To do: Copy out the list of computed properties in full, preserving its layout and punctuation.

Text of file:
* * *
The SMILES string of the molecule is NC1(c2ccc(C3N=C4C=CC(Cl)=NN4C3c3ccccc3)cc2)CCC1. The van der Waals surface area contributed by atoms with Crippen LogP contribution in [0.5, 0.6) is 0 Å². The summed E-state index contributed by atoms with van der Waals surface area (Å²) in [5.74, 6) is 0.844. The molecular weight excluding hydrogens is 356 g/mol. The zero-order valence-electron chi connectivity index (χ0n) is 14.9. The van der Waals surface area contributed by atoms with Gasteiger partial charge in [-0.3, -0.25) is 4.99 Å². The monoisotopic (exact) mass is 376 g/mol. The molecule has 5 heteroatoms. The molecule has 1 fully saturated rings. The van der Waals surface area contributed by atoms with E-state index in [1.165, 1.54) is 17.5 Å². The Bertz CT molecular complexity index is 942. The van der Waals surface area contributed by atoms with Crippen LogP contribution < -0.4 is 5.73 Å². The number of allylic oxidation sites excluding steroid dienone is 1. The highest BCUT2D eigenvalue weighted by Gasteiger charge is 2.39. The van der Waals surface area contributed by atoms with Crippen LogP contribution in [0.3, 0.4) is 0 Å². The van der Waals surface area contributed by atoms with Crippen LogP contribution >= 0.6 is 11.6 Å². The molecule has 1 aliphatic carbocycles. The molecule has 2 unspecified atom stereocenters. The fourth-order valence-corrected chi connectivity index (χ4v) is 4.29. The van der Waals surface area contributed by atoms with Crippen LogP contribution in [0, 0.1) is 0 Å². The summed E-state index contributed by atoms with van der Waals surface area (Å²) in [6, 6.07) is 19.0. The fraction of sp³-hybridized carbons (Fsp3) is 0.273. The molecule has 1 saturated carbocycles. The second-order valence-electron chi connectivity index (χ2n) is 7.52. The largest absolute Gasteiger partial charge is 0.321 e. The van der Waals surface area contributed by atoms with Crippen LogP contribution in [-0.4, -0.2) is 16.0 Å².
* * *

The SMILES string of the molecule is NC1(c2ccc(C3N=C4C=CC(Cl)=NN4C3c3ccccc3)cc2)CCC1. The van der Waals surface area contributed by atoms with Crippen LogP contribution in [0.5, 0.6) is 0 Å². The summed E-state index contributed by atoms with van der Waals surface area (Å²) in [5.74, 6) is 0.844. The molecular weight excluding hydrogens is 356 g/mol. The zero-order valence-electron chi connectivity index (χ0n) is 14.9. The van der Waals surface area contributed by atoms with Gasteiger partial charge in [-0.3, -0.25) is 4.99 Å². The monoisotopic (exact) mass is 376 g/mol. The molecule has 5 heteroatoms. The molecule has 1 fully saturated rings. The van der Waals surface area contributed by atoms with E-state index in [1.165, 1.54) is 17.5 Å². The Bertz CT molecular complexity index is 942. The van der Waals surface area contributed by atoms with Crippen LogP contribution < -0.4 is 5.73 Å². The number of allylic oxidation sites excluding steroid dienone is 1. The highest BCUT2D eigenvalue weighted by Gasteiger charge is 2.39. The van der Waals surface area contributed by atoms with Crippen LogP contribution in [0.3, 0.4) is 0 Å². The van der Waals surface area contributed by atoms with Crippen LogP contribution >= 0.6 is 11.6 Å². The molecule has 1 aliphatic carbocycles. The molecule has 2 unspecified atom stereocenters. The fourth-order valence-corrected chi connectivity index (χ4v) is 4.29. The van der Waals surface area contributed by atoms with Crippen LogP contribution in [0, 0.1) is 0 Å². The summed E-state index contributed by atoms with van der Waals surface area (Å²) in [6, 6.07) is 19.0. The fraction of sp³-hybridized carbons (Fsp3) is 0.273. The molecule has 1 saturated carbocycles. The second-order valence-electron chi connectivity index (χ2n) is 7.52. The largest absolute Gasteiger partial charge is 0.321 e. The van der Waals surface area contributed by atoms with Crippen LogP contribution in [-0.4, -0.2) is 16.0 Å².